When you started your business, you may not have had any choice but to do your own bookkeeping, since you were the only employee. But as your company grew, two things happened. Your accounting got more complicated. And you had more demands on your time.
Whether you’re hiring a new worker whose responsibilities will include bookkeeping or you’re tapping an existing employee to take over the job, you have to find a way to transfer all your knowledge about your customers and vendors, your products or services, and your overall accounting workflow to someone else. How you do that depends on a few things:
- Your accounting method. Are you doing it manually or by using software or a dedicated website?
- The complexity of your finances. Do you simply track accounts receivable and payable? Or do you have to manage things like inventory, time billing, and reports?
- The level of financial knowledge required. You may have learned about accounting as you went along, but are you willing to have your new person do the same?
Let’s say you’ve been doing most of your work on paper. You send invoices and keep a database of customers and vendors using Microsoft Word or Excel. You send paper checks or access your bank’s website to pay bills and maintain a paper ledger for payments. A mature, competent person could take this over with only a day or two’s training from you.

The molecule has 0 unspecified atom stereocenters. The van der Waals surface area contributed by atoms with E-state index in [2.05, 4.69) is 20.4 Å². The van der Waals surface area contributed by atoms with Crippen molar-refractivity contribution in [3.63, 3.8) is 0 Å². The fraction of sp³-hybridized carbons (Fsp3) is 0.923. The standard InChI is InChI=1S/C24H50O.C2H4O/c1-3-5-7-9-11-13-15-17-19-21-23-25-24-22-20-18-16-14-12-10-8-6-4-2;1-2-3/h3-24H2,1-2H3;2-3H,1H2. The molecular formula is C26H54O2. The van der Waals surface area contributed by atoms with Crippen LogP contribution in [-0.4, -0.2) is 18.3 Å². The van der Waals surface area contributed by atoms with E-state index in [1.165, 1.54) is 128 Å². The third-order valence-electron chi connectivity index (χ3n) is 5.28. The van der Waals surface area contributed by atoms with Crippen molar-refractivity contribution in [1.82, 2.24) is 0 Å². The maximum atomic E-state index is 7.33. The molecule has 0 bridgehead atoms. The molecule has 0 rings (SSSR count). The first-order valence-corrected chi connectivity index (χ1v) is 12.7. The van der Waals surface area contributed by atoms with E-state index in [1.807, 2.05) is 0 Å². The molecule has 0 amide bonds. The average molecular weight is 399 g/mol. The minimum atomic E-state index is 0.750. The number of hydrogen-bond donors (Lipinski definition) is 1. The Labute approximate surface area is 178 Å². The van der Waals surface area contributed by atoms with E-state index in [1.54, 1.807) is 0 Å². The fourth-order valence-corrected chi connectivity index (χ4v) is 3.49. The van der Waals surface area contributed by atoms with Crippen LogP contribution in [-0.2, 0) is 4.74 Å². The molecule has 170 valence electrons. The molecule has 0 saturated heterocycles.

But what if you’ve also had to develop your own system for scheduling service workers or managing inventory, for example? You’ve managed to cobble together basic written reports, and you dread tax season because of all the papers you have to track down.
What would happen if you had to be out of the office for an extended period of time? Could anyone figure out your “system?” As you prepare to hand off your bookkeeping, consider your options:
- Teach the old system to the new person,
- Develop more understandable, organized bookkeeping methods,
- Automate at least some of your accounting functions (there are websites that support single functions like scheduling and inventory), or,
- Consolidate everything by making the transition to QuickBooks.
Tip: Think about cross-training a second employee on whatever approach you end up choosing. It’s dangerous to leave the keys to your accounting system in one person’s hands.
You may have mastered the basics of the accounting process on your own, but training is a specialized skill. We can help here. Let us take a close look at how you’re doing things now and recommend ways to improve your existing accounting workflow –before you bring someone in. If you want help making the transition from manual accounting to QuickBooks, we can facilitate that, too, and train your new worker. You may also decide that you’d like expert help with your bookkeeping, in which case we can take it over for you. Contact us at 816-298-8482, and we’ll schedule an introductory meeting.